I’m always critical of putting young art students through fake processes in order to pass a GCSE. The four assessment objective routine can’t end soon enough for me as I hate forcing students to backfill coursework artificially. Boys know this and that’s why they drop art like a stone. They want to get on and create interesting stuff but we say “No, you have to develop your ideas further, you need a nice introduction page, an analysis, artist links etc’
It’s so bad!!! I feel sorry for them. We have to change this attitude. Looking at Grayson Perry’s sketchbook for his Vanities of Small Differences makes me see that it doesn’t have to be like this. Real artists work much more concisely and spontaneously, so you should encourage your students to do the same.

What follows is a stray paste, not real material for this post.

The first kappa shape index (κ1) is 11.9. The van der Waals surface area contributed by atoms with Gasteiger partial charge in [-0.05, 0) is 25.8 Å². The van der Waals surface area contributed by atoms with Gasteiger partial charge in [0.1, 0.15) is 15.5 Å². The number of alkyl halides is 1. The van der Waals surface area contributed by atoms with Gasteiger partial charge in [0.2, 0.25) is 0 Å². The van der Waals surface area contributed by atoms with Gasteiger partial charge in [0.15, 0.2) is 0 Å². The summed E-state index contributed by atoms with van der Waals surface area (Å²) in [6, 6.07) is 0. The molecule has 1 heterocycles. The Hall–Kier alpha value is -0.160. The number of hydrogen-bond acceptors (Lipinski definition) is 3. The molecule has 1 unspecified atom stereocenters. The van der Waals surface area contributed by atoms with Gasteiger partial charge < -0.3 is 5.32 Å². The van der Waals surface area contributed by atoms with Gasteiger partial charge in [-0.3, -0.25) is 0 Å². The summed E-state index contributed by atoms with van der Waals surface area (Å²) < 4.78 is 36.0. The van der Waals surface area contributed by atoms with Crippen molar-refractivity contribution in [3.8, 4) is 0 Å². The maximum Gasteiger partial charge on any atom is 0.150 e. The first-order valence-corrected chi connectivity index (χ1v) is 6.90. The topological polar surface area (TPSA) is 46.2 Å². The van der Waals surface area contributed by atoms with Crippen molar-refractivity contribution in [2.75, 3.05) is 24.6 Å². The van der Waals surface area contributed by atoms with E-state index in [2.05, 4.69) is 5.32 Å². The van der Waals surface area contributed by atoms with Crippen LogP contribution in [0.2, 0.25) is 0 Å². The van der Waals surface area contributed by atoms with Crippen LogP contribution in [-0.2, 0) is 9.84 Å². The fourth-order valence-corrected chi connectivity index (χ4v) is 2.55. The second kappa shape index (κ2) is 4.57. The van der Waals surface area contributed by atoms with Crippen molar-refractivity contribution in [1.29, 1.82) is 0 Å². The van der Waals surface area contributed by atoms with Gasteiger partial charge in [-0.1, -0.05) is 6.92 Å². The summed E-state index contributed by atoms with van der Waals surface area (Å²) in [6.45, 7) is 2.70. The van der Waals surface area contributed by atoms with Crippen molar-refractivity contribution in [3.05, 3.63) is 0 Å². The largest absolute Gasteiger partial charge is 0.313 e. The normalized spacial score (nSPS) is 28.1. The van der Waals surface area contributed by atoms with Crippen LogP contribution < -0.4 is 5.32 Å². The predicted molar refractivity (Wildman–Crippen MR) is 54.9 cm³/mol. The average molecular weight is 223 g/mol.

Do away with title pages, analysis and reams of ideas sheets. Instead, offer your disenfranchised students the opportunity to sketch out their idea, plan out how they’ll make it then tell them to get on and do it on the proviso that they must take photos at each stage of making. Get them to agree that they have to stick with it even if it proves hard to do and that they might have to make it a few times.
You should find an entirely different set of challenges, but one if them won’t be bored students messing around in your lesson!
AND with a bit of smart planning you can still hit those assessment objectives.